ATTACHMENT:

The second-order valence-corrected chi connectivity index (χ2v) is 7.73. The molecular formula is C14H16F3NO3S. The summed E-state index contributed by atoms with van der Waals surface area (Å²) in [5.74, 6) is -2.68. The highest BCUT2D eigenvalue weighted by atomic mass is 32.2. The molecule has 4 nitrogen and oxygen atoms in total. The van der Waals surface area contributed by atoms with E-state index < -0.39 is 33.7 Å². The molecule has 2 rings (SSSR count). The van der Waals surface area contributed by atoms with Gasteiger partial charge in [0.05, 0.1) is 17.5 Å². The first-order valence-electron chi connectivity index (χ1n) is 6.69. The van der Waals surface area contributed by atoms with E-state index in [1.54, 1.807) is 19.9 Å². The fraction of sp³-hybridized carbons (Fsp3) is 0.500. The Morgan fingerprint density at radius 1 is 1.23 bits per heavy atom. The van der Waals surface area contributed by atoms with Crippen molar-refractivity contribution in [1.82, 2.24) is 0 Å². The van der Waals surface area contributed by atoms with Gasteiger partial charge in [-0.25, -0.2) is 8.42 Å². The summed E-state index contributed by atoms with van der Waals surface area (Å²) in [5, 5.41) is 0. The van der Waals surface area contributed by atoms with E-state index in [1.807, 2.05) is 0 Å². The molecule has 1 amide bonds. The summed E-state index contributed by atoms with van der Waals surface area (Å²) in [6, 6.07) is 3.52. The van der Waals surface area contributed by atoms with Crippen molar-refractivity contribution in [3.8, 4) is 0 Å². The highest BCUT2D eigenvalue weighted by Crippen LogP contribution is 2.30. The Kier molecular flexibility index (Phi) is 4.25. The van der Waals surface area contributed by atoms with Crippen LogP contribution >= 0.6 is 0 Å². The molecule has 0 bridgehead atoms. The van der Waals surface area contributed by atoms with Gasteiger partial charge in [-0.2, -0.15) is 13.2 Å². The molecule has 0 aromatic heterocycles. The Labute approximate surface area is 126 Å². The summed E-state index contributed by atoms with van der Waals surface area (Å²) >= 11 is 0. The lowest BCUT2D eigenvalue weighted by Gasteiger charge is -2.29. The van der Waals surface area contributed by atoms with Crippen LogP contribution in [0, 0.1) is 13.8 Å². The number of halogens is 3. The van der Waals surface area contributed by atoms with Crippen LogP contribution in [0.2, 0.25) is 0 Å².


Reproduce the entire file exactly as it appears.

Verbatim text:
The second-order valence-corrected chi connectivity index (χ2v) is 7.73. The molecular formula is C14H16F3NO3S. The summed E-state index contributed by atoms with van der Waals surface area (Å²) in [5.74, 6) is -2.68. The highest BCUT2D eigenvalue weighted by atomic mass is 32.2. The molecule has 4 nitrogen and oxygen atoms in total. The van der Waals surface area contributed by atoms with E-state index < -0.39 is 33.7 Å². The molecule has 2 rings (SSSR count). The van der Waals surface area contributed by atoms with Gasteiger partial charge in [0.05, 0.1) is 17.5 Å². The first-order valence-electron chi connectivity index (χ1n) is 6.69. The van der Waals surface area contributed by atoms with E-state index in [1.54, 1.807) is 19.9 Å². The fraction of sp³-hybridized carbons (Fsp3) is 0.500. The Morgan fingerprint density at radius 1 is 1.23 bits per heavy atom. The van der Waals surface area contributed by atoms with Crippen molar-refractivity contribution in [1.82, 2.24) is 0 Å². The van der Waals surface area contributed by atoms with Gasteiger partial charge in [-0.25, -0.2) is 8.42 Å². The summed E-state index contributed by atoms with van der Waals surface area (Å²) in [5, 5.41) is 0. The van der Waals surface area contributed by atoms with E-state index in [1.807, 2.05) is 0 Å². The molecule has 1 amide bonds. The summed E-state index contributed by atoms with van der Waals surface area (Å²) in [6, 6.07) is 3.52. The van der Waals surface area contributed by atoms with Crippen molar-refractivity contribution in [3.8, 4) is 0 Å². The highest BCUT2D eigenvalue weighted by Crippen LogP contribution is 2.30. The Kier molecular flexibility index (Phi) is 4.25. The van der Waals surface area contributed by atoms with Crippen LogP contribution >= 0.6 is 0 Å². The molecule has 0 bridgehead atoms. The van der Waals surface area contributed by atoms with Gasteiger partial charge in [-0.2, -0.15) is 13.2 Å². The molecule has 0 aromatic heterocycles. The Labute approximate surface area is 126 Å². The summed E-state index contributed by atoms with van der Waals surface area (Å²) >= 11 is 0. The lowest BCUT2D eigenvalue weighted by Gasteiger charge is -2.29. The van der Waals surface area contributed by atoms with Crippen LogP contribution in [0, 0.1) is 13.8 Å². The number of halogens is 3. The van der Waals surface area contributed by atoms with Crippen LogP contribution in [0.2, 0.25) is 0 Å².